Wash paintings cropped down ready for mounting to greetings cards.





•One last tip: If you don’t want to waste all the torn off bits of your paintings, and have children around…..a great little project for them is to ‘weave’ all the off cuts from your paintings to create a 'watercolor weaving’. This can also be mounted onto a card with double sided tape.









Torn off bits from paintings, which kids love to weave, and a weaving in process.


Maggie
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Old 02-11-2008, 07:51 PM
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maggie latham maggie latham is offline
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Re: February 2008 CLASS—EASY WASH TECHNIQUES IN WATERCOLOR

Hello everyone,

TO CONCLUDE:
Wet in wet washes are fun and can lift you out of the doldrums, or inspire your creativity to a higher level.
You can be as free and bold or as abstract as you want, or as controlled (using this technique only in certain areas of your painting) as you like.

When you are ready, the teacher will appear:
Having no formal training in the medium of watercolor, I classify myself as self-taught…..although I have read many books, watched several videos and attended workshops.

I remember a book I bought about 15 years ago by Don Rankin (possibly out of print by now) about using transparent washes and glazes. At the time I read and re-read chapters of that book, was totally inspired, but only did one or two of the exercises because I didn’t want to mess up my paints! Sounds crazy to admit to that now, but at that time I obviously wasn’t ready to experiment and learn his teachings.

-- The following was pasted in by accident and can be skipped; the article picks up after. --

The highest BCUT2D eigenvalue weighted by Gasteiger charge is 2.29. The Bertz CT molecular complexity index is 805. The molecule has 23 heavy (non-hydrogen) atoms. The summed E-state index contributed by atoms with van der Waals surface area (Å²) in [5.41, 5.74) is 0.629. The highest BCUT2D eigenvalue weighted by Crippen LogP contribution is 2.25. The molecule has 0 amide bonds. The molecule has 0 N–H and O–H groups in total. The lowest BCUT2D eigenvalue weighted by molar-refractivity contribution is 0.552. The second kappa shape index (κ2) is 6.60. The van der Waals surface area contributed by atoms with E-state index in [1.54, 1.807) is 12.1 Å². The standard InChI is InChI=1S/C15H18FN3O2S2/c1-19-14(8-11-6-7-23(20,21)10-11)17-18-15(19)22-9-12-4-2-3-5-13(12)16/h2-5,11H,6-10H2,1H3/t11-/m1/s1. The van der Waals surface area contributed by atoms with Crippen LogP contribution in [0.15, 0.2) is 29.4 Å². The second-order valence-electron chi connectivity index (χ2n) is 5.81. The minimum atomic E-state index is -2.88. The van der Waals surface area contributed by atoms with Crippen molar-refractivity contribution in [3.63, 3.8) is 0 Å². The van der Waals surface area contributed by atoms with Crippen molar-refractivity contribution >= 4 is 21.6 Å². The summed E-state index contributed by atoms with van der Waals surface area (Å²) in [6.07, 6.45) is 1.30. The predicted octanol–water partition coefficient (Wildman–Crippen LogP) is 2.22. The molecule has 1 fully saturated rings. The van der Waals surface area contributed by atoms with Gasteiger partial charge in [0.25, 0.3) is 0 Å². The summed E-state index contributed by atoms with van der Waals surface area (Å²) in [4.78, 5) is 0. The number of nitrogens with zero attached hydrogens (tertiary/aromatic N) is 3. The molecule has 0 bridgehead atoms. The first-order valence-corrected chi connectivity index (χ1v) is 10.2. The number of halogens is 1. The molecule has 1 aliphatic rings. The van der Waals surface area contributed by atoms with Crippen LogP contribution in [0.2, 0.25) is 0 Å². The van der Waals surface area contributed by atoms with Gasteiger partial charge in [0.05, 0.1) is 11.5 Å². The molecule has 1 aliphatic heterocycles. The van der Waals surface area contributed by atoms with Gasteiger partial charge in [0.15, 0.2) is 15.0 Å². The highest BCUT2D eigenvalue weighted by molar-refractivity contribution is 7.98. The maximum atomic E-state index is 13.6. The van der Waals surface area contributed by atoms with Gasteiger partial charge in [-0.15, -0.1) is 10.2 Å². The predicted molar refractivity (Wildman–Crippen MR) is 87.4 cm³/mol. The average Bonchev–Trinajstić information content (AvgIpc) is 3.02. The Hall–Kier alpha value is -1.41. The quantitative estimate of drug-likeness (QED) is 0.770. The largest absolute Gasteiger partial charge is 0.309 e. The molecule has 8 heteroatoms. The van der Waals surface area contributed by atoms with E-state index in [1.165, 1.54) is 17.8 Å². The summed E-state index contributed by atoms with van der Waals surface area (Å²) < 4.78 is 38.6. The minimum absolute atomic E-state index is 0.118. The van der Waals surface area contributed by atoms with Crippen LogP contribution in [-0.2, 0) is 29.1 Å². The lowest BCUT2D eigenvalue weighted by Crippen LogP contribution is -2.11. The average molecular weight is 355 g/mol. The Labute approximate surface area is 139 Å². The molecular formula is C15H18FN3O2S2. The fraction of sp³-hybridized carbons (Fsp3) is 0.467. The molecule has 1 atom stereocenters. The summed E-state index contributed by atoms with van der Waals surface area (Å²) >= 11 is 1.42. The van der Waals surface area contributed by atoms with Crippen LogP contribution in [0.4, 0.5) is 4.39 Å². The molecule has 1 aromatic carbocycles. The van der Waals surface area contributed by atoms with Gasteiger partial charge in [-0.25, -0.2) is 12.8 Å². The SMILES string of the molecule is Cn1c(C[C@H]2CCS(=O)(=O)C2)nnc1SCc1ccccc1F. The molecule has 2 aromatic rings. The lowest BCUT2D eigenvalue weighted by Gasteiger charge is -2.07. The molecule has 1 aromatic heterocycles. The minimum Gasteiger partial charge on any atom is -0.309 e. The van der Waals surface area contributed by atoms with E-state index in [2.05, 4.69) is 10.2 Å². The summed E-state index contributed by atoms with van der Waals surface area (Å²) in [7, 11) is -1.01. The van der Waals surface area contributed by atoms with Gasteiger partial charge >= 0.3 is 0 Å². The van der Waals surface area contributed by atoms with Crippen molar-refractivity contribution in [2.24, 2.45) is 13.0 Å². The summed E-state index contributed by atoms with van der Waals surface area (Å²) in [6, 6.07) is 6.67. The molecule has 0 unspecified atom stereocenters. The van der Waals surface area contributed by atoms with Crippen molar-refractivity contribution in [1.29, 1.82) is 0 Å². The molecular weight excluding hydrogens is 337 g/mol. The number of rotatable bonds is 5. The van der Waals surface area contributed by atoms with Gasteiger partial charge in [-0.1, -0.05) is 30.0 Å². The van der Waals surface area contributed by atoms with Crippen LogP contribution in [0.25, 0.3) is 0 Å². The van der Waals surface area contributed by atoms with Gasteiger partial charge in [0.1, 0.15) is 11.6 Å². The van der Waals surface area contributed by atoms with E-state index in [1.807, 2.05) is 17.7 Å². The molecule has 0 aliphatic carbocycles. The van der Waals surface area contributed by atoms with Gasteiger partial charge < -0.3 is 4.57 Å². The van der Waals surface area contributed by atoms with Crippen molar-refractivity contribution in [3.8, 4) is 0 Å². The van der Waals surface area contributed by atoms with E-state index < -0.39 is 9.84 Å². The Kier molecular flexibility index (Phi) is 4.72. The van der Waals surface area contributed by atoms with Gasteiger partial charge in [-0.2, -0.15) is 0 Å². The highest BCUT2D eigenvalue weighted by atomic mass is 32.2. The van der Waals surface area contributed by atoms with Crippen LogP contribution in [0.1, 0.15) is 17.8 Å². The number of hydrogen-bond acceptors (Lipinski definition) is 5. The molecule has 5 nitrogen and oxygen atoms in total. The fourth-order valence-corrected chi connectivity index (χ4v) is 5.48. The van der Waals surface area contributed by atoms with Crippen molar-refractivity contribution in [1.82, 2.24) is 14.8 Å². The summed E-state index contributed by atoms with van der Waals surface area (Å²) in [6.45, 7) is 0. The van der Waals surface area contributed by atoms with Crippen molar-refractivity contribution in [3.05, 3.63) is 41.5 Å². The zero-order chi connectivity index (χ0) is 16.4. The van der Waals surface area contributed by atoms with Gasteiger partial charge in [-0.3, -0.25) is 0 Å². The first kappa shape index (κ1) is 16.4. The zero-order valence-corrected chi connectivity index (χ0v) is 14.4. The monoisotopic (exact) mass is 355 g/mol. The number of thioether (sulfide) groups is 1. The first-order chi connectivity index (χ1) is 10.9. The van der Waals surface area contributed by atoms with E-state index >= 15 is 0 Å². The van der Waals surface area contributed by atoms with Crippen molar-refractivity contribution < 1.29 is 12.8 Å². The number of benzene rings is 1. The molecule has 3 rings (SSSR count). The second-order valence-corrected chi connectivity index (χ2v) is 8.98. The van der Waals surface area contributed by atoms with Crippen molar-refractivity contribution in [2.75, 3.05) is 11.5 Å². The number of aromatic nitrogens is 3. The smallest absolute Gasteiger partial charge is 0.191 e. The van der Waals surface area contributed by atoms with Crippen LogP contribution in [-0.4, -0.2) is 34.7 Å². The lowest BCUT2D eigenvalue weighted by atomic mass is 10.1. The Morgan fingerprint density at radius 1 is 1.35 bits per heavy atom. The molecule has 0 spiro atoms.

Further reading, workshops and learning tools:
Here are some of the artists I admire who work with different types of wash techniques, whose teachings have influenced me:

Don Rankin (several books on transparent wash techniques)

Birgit O’Connor (contributes regularly to major art publications and is renowned for her floral paintings. She has a series of DVD’s on using wet in wet wash techniques)

Catherine Anderson (wonderful glazing techniques on HP paper)

Ann Irvine (my friend, South Florida gallery owner and long time watercolor painter)

The resources here at WC are truly amazing. Artists at all skill levels share such a lot of tried and tested knowledge. It is a fantastic forum in which to share, learn, and participate. I am also an advocate of going to workshops. Books and DVD’s are also great resources for learning.


I hope you have enjoyed seeing my process of wet in wet washes, and that this thread has inspired you to see wet in wet in watercolor in a new way.

Maggie
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Old 02-11-2008, 08:18 PM
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bluemoonstar bluemoonstar is offline
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Re: February 2008 CLASS—EASY WASH TECHNIQUES IN WATERCOLOR

Thank you so very much Maggie, for sharing your talent & experiences with us. Your paintings are lovely, with beautiful color harmonies and nice spontaneous feel. This thread represents quite an investment of time & effort, I keep coming back to it, and you've inspired me to try these techniques out. I don't know if I'll be able to fit in "100 washes", but I'll definitely do a couple dozen at least. You've also reminded me of how important it is to keep a color notebook. Thanks again.

Happy Painting!